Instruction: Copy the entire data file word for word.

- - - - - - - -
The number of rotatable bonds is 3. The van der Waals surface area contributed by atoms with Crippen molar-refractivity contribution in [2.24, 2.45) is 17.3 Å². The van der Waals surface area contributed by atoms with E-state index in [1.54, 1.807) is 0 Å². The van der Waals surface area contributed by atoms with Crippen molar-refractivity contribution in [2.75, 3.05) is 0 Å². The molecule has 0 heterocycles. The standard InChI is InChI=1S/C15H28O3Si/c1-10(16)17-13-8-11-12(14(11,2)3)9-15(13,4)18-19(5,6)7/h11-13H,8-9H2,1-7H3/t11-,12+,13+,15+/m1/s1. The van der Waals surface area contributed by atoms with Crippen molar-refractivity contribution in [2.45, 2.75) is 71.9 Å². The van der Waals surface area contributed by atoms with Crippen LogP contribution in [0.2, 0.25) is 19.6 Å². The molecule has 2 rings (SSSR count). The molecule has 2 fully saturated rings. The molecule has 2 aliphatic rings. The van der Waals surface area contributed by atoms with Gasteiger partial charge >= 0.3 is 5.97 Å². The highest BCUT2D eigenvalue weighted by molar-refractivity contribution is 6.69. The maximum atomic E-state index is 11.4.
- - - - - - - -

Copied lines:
The number of rotatable bonds is 3. The van der Waals surface area contributed by atoms with Crippen molar-refractivity contribution in [2.24, 2.45) is 17.3 Å². The van der Waals surface area contributed by atoms with E-state index in [1.54, 1.807) is 0 Å². The van der Waals surface area contributed by atoms with Crippen molar-refractivity contribution in [2.75, 3.05) is 0 Å². The molecule has 0 heterocycles. The standard InChI is InChI=1S/C15H28O3Si/c1-10(16)17-13-8-11-12(14(11,2)3)9-15(13,4)18-19(5,6)7/h11-13H,8-9H2,1-7H3/t11-,12+,13+,15+/m1/s1. The van der Waals surface area contributed by atoms with Crippen molar-refractivity contribution in [2.45, 2.75) is 71.9 Å². The van der Waals surface area contributed by atoms with Crippen LogP contribution in [0.2, 0.25) is 19.6 Å². The molecule has 2 rings (SSSR count). The molecule has 2 fully saturated rings. The molecule has 2 aliphatic rings. The van der Waals surface area contributed by atoms with Gasteiger partial charge >= 0.3 is 5.97 Å². The highest BCUT2D eigenvalue weighted by molar-refractivity contribution is 6.69. The maximum atomic E-state index is 11.4.